TROUBLED Antrim Energy has rejected a £6.35 million hostile takeover bid from Sound Oil, citing a lack of value for shareholders.
Sound Oil said Antrim’s “unsustainable ongoing costs” and “reduced appeal and credibility” as a standalone company had motivated the takeover offer.
It said the bid was prompted by Antrim’s falling market capitalisation caused by the divestment of the company’s producing UK subsidiary and the restructure of its Calgary executive team.
Sound Oil also cited the physical distance between the Calgary-based management and their European operations, and a reduced technical capacity, as reasons behind the move.
Antrim made a $US5.7 million loss for the first nine months of the year and its £6 million market capitalisation has fallen below its cash balance in recent months.
The offer valued each Antrim share at 0.3198 of a Sound Oil share, meaning their valuation was cut from the 10.75p they were valued at on 21 November to only 3.44p.
The company said it submitted a proposal to the Antrim board to recommend an all-share offer to combine the two companies but Antrim was only prepared to engage in discussions if Sound Oil agreed to restrict its ability to proceed with a public offer.
Antrim announced on 16 December that the offer did not meet critical criteria for shareholders or recognise the value of the company’s assets and prospects.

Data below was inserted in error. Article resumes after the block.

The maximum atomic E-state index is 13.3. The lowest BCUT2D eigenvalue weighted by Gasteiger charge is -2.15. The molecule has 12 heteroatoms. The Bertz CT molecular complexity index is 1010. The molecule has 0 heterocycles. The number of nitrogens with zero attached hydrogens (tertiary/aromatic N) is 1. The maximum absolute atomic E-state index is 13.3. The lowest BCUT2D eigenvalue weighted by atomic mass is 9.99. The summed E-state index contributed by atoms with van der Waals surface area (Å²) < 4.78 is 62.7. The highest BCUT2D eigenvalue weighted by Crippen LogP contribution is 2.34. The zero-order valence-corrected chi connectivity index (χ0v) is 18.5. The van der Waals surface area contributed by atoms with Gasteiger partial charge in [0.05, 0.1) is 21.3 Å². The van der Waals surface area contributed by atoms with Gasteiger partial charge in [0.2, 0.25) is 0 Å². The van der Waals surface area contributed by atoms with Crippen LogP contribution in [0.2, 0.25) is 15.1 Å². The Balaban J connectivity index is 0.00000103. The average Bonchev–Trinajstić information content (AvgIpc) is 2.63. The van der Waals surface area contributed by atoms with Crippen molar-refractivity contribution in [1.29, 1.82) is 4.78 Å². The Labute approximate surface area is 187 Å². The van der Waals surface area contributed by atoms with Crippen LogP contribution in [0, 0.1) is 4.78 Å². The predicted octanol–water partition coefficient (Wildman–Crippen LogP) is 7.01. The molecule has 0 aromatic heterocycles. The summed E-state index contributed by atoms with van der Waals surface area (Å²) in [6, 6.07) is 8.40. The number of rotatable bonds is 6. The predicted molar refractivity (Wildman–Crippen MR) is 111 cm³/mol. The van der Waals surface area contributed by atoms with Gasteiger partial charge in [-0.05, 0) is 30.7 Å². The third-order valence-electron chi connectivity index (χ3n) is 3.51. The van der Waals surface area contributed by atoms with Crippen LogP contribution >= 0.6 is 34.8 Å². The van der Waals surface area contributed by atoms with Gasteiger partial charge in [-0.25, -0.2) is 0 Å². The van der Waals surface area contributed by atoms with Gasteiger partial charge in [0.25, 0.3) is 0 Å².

Chairman Stephen Greer said the company would retain its focus on using its strong balance sheet and licence holdings to pursue “opportunities either asset-specific or corporate”, reflecting the consensus view of shareholders at the early-December annual general meeting.
Sound Oil chief executive James Parsons said the deal would have allowed Antrim’s business to be managed as part of a wider European portfolio, by a Europe-based team.
“The combination provides a pan-European platform to enable further consolidation in the sector whilst delivering a more diverse portfolio, added scale and increased investor appeal,” Mr Parsons said.
“We are excited by the potential of the combined group and believe that the intended offer is enhancing to both sets of shareholders.”
With news of the takeover attempt, Antrim’s price on the Toronto Stock Exchange rose 25 per cent to C$0.075 on 24 November.
Following the announcement that the bid had been rejected, its share price was sitting at a near all-time low of C$0.045.
Sound Oil said the deal would have allowed it to leverage its own technical, financial and commercial expertise to create a “high impact” exploration company.
It had hoped the deal would allow it to add Antrim’s Skellig Block, offshore Ireland, to its exploration portfolio.
Sound Oil said the deal would run in line with its desire to build a “pan-European oil and gas business of scale, leveraging off its strong Italian portfolio”.
The deal would have sounded the closure of Antrim’s Calgary office and associated redundancies.